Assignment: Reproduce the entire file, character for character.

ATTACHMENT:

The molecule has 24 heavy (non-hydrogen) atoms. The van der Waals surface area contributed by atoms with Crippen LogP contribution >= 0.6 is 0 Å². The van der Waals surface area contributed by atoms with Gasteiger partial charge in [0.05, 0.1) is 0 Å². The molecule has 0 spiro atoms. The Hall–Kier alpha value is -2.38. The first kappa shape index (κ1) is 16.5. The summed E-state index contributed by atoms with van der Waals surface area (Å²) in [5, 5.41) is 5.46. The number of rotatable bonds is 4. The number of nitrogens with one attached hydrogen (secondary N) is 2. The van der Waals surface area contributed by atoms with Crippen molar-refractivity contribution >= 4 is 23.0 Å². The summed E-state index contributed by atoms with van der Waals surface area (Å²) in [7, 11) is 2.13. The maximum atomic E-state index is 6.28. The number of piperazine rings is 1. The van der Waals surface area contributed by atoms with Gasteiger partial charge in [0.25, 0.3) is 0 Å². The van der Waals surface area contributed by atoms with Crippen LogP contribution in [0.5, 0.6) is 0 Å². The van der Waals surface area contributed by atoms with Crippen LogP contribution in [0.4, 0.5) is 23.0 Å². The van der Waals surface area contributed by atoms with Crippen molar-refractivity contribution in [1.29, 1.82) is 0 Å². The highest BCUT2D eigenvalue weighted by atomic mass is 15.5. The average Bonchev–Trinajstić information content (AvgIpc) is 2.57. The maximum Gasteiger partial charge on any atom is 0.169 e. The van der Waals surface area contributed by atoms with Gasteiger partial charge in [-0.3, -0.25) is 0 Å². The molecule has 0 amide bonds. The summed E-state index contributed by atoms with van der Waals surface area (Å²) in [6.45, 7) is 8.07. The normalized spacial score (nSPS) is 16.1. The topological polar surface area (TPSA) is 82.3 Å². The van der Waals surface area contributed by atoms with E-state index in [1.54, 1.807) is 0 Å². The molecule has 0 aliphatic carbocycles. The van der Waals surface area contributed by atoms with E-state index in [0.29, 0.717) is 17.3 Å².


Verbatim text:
The molecule has 24 heavy (non-hydrogen) atoms. The van der Waals surface area contributed by atoms with Crippen LogP contribution >= 0.6 is 0 Å². The van der Waals surface area contributed by atoms with Gasteiger partial charge in [0.05, 0.1) is 0 Å². The molecule has 0 spiro atoms. The Hall–Kier alpha value is -2.38. The first kappa shape index (κ1) is 16.5. The summed E-state index contributed by atoms with van der Waals surface area (Å²) in [5, 5.41) is 5.46. The number of rotatable bonds is 4. The number of nitrogens with one attached hydrogen (secondary N) is 2. The van der Waals surface area contributed by atoms with Crippen molar-refractivity contribution >= 4 is 23.0 Å². The summed E-state index contributed by atoms with van der Waals surface area (Å²) in [7, 11) is 2.13. The maximum atomic E-state index is 6.28. The number of piperazine rings is 1. The van der Waals surface area contributed by atoms with Gasteiger partial charge in [0.25, 0.3) is 0 Å². The van der Waals surface area contributed by atoms with Crippen LogP contribution in [0.5, 0.6) is 0 Å². The van der Waals surface area contributed by atoms with Crippen LogP contribution in [0.4, 0.5) is 23.0 Å². The van der Waals surface area contributed by atoms with Crippen molar-refractivity contribution in [1.29, 1.82) is 0 Å². The highest BCUT2D eigenvalue weighted by atomic mass is 15.5. The average Bonchev–Trinajstić information content (AvgIpc) is 2.57. The maximum Gasteiger partial charge on any atom is 0.169 e. The van der Waals surface area contributed by atoms with Gasteiger partial charge in [-0.3, -0.25) is 0 Å². The molecule has 0 amide bonds. The summed E-state index contributed by atoms with van der Waals surface area (Å²) in [6.45, 7) is 8.07. The normalized spacial score (nSPS) is 16.1. The topological polar surface area (TPSA) is 82.3 Å². The van der Waals surface area contributed by atoms with E-state index in [1.54, 1.807) is 0 Å². The molecule has 0 aliphatic carbocycles. The van der Waals surface area contributed by atoms with E-state index in [0.29, 0.717) is 17.3 Å².